The Record Labels’ Kitchen Sink Strategy

Hillary Clinton’s campaign isn’t the only place where everything but the kitchen sink is being thrown at the opposition.

The big four record labels are doing the same thing – and frankly, they make the Clinton campaign look like amateurs.

Because the labels don’t have enough clout to win the hearts, minds and pocketbooks of the record-buying consumer, they feel they have no choice but to play dirty.

The latest dirty trick is unfolding in Europe. Perhaps you’ve heard. If not, you won’t be surprised to learn that the major labels are looking to extend the copyright limitations in the European Union beyond the 50 year limit. That means they can control whatever minimal profits they might make for what few records are still marketable more than a half century later.

The music industry competes with terrestrial radio for the “Dead Man Walking” award. Everything these misguided record executives seem to do is the wrong thing.

Unlike the Clinton kitchen sink strategy – which worked in helping her win Texas and Ohio recently, the record labels could only wish for such results.

And while Clinton is even throwing the kitchen sink at her “opponent”, the record labels are also throwing the kitchen sink at their friends.

When you look at it in writing, it helps one understand why the record business is finished. Take a look at what the record business is throwing out there in a desperate attempt to prevail:

1. Suing customers. That would have been pretty radical if it had been done over five years ago, but the labels and their lawyers continue to find ways to hunt down college students and terrorize moms whose children may or may not be stealing music. Piracy continues to increase exponentially with no slowdown in sight. Oops.

2. Fighting for the repeal of radio’s performance tax exemption. After all these years of the labels saying what radio stations should play, the desperate majors have even turned on their friends. They make a compelling argument about the artists deserving more money for their performances. Pinch me here -- when did the record labels ever care about artists? Don’t they have a long history of screwing them? Never mind. The exemption won’t be lifted this year, but probably next so they’ll succeed at taxing another dying business, radio, the only one that can still sell their records – albeit not like in the past.

3. Resisting DRM-free legal downloads. They finally gave up the ghost on this one, but for years babbled about how removing digital rights protection from music would kill them. Well, they are no deader than before. But, some majors refuse to let iTunes (the purveyor of 70% of all legal downloads) sell DRM-free music. Just what they need, a pissing match with Apple’s Steve Jobs that they will predictably lose.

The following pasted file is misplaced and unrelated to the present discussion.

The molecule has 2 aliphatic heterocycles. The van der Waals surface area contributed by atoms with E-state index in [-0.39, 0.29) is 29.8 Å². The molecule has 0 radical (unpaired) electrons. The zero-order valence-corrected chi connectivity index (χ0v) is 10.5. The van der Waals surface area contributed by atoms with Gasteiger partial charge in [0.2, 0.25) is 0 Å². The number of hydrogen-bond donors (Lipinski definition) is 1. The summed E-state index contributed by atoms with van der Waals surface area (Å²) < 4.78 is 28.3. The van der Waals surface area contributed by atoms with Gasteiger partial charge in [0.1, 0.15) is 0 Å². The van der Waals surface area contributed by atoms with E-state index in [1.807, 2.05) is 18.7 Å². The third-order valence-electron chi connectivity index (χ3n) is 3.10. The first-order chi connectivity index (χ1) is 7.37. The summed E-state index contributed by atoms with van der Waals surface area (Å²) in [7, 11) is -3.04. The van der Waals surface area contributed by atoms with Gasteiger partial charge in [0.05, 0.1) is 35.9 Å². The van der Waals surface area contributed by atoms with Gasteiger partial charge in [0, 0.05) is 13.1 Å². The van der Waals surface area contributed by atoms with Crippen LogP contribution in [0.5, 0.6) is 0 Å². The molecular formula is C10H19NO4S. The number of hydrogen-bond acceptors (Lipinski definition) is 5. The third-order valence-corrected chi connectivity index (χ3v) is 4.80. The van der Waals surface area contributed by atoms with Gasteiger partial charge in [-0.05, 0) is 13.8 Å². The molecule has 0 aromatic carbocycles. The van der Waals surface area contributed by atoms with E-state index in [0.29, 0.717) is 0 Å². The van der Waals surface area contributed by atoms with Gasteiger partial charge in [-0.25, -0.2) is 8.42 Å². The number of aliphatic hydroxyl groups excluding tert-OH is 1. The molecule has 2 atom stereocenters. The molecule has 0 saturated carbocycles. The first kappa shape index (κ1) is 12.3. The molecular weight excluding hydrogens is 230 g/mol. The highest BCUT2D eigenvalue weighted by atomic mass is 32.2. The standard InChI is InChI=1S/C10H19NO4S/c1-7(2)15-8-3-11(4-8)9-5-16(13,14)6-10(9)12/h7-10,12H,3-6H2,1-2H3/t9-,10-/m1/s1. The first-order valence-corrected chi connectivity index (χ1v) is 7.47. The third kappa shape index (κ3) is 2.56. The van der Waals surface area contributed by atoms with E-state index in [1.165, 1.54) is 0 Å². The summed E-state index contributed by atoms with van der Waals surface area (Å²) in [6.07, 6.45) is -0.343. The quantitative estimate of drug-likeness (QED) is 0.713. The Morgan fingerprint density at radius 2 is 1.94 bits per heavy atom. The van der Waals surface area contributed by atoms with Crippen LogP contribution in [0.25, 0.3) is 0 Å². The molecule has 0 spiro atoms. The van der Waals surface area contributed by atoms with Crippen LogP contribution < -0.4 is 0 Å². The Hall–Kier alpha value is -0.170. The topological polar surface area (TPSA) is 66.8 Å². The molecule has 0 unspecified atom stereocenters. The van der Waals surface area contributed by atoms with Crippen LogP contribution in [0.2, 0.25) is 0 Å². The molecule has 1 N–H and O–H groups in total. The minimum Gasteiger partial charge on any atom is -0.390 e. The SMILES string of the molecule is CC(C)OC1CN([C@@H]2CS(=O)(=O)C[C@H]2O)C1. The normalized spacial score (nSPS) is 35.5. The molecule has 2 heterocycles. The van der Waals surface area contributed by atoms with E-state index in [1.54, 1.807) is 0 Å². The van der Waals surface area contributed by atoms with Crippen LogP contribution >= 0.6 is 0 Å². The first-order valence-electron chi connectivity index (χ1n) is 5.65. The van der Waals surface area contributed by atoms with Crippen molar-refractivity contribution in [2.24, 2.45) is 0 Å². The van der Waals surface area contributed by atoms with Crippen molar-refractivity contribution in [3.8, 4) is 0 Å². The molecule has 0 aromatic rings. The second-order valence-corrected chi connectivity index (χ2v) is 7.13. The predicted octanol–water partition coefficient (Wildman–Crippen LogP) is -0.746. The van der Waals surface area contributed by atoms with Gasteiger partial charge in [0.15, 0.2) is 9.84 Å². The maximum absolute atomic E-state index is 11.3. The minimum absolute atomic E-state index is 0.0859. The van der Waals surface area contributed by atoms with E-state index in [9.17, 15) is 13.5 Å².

4. Forcing subscription models instead of selling music. The majors are goo-goo eyed over a system that would force consumers to pay a monthly fee for access to all the greatest hits of all time, but there is only one problem. Consumers don’t want to rent music. Don’t believe me? Check out Rhapsody. Look what happened with AOL. The marketplace resoundingly has embraced ownership of music instead of monthly rental. The Labels find themselves bucking the inevitable again.

5. Throwing 360 deals at recording artists. The labels may need to be involved in concert touring, merchandising, management and other areas where they can make money, but it’s like they suddenly hung out a shingle and declared “Now Doing 360 Deals”. One problem. They don’t have the skill sets. Ramming 360 deals down the throats of some artists asks more questions than it raises – such as, why do I need a record label?

6. Muscling an unfair music tax on Internet streaming. Internet streamers are one of the few bright spots on the horizon for record labels. So what do they do? Seek passage of a tax that has already crippled the industry. Instead of encouraging the playing of music in a non-traditional space, these labels have put a hurt on anyone trying to broadcast let alone make a living from streaming music on the Internet. Additionally, the music industry intends to keep Internet streamers unsure of what future rate hikes will be thus destabilizing this potentially important new medium.

I wish there were only six things being thrown out at friend and perceived foe alike, but there’s more. The record business goes out of its way to stifle innovation. It does whatever it can to save the status quo when the next generation has already declared change.

It refuses to develop ancillary businesses that could be a replacement for lost revenue from traditional income sources like CD sales and yes, paid downloads. I see legal music downloading with a short shelf life. Free is the new paid and as long as consumers can hack and go around the labels best attempts to stop them, the consumer now owns the delivery system for music. And they’ve set the price low: free.

Just as the voters in presidential politics will ultimately determine whether Hillary’s kitchen sink strategy works against her opponent, the young music lover will determine the fate of the record industry’s strategy.

And they’re voting with dollars.

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